The paper presents a method of study and the steps to obtain virtual bones of human body. For that purpose was used a CAD parametric software which permits to define models with a high level of difficulty. The obtained models attached to other bones will be study using finite elements method and will be prepared for kinematics and dynamic simulation.
The research theme, presented in this paper, it was a part of a large subject of study, which attracts the knowledge from different fields (anatomy, surgical techniques, orthopaedics, mechanics, bio-mechanisms, computer science, technical graphics, computer aided design). The subject of this paper permits the cooperation between many researchers which activate in different fields and which have the capacity to develop informational methods and technologies to solve difficult problems given by the complexity of the scientifically target .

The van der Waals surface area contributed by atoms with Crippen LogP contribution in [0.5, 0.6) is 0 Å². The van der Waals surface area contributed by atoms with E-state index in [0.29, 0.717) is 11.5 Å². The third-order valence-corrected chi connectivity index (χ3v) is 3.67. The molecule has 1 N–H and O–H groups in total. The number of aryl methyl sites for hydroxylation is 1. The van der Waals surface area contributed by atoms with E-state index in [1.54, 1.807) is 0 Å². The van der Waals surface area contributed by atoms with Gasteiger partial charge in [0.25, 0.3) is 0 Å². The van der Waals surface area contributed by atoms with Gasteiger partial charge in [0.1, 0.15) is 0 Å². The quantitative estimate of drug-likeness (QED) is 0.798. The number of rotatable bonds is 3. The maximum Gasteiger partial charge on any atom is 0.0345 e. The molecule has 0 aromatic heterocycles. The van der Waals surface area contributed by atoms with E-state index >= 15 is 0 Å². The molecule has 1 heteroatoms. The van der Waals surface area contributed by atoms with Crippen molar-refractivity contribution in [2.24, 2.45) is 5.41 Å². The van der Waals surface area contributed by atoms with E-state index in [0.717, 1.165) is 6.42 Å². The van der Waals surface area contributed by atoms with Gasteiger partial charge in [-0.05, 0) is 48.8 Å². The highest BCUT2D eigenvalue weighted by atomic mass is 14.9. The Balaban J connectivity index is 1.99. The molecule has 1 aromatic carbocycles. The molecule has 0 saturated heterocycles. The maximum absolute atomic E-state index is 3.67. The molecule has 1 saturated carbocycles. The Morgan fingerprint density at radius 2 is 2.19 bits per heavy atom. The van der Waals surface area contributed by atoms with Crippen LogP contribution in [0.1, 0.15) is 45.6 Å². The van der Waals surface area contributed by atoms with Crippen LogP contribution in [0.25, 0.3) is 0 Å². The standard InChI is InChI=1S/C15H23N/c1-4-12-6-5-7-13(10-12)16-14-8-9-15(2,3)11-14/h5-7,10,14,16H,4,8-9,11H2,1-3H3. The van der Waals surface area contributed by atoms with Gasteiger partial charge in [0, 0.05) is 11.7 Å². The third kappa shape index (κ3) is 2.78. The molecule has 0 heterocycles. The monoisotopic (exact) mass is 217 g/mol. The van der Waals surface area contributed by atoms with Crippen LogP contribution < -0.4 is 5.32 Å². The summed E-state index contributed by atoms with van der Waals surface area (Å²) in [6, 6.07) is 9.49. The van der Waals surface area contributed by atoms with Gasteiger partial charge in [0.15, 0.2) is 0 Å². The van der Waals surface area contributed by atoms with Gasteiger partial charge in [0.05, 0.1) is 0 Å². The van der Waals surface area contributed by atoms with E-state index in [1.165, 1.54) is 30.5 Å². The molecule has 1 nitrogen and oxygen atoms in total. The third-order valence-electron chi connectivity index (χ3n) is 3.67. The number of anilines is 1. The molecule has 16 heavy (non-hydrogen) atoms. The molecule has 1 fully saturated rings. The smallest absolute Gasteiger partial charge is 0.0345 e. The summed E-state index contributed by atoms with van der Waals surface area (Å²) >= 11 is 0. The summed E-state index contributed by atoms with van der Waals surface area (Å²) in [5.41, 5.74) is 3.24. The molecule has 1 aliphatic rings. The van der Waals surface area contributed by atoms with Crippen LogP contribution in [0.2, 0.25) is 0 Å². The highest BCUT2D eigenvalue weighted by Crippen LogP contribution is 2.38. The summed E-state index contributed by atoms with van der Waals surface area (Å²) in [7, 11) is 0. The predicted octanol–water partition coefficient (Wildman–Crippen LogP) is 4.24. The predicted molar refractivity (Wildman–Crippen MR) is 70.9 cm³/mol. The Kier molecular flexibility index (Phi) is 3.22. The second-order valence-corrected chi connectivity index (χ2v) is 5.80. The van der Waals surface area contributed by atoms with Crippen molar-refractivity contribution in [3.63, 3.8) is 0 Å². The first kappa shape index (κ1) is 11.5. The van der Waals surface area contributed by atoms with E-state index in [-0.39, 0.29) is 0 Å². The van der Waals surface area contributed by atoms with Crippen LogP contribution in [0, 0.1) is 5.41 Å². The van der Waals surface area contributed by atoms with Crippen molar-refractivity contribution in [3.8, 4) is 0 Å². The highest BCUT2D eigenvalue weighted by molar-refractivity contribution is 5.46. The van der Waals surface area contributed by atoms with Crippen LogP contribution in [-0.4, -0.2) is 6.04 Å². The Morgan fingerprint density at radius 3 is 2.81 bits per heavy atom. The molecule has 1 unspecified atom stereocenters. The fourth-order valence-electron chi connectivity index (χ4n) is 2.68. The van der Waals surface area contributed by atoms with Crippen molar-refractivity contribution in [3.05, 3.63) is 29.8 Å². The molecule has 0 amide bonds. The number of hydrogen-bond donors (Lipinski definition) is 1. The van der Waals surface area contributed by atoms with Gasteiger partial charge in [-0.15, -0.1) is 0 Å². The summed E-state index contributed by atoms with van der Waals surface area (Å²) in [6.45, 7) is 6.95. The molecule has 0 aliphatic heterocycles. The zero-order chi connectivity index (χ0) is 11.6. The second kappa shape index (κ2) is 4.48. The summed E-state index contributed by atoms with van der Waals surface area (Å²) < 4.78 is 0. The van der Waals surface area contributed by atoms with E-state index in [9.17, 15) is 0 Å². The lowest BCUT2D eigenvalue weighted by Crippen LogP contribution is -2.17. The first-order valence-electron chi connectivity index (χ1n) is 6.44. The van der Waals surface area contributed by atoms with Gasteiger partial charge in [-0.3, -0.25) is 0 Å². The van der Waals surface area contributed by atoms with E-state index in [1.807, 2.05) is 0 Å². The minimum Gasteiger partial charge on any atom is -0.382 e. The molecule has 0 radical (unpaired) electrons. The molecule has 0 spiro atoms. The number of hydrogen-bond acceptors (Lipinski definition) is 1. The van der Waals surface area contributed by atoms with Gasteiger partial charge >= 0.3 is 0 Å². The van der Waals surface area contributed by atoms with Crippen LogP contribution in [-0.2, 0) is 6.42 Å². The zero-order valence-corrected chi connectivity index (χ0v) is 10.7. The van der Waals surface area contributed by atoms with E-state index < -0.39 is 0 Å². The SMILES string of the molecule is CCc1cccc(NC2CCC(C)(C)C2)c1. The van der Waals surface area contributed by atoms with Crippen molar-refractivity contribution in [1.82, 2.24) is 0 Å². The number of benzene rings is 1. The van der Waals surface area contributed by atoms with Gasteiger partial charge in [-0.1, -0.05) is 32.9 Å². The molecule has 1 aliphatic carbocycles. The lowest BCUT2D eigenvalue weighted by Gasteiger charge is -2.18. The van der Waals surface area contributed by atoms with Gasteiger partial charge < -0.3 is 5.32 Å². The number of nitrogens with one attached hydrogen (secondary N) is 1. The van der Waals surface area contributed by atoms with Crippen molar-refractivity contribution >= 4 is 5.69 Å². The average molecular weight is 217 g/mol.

The knee joint is an important joint from the human locomotion system and it is composed of bones, ligaments, tendons and cartilages. From such reason, scientifically studies are very difficult to realize because the knee is the most complex joint in the human body, almost they are made in a statically system .
To understand the problems, which appear in this joint, it is very important to know the anatomy of the knee and the way in which the components are working together to realize a normal functionality.
The knee has ligaments, tendons, bones, menisci and cartilages as the main components (Figure 1).
To obtain the bone cross sections was used a PHILIPS AURA CT tomograph installed in the Emergency Hospital from Craiova (Figure 2).
To obtain the tomographical images of the two bone components (tibia and femur) were used two scanning schemes presented in Figure 3. For the ends of the bones the scanning operation was made at the distances of 1 mm and for the medial areas at the distances of 3 mm.
To have the possibility to report the next 3D model to a fixed coordinate system and to respect a correct representation scale, the two bone components were scanned with a plastic bar with known dimensions (Figure 4).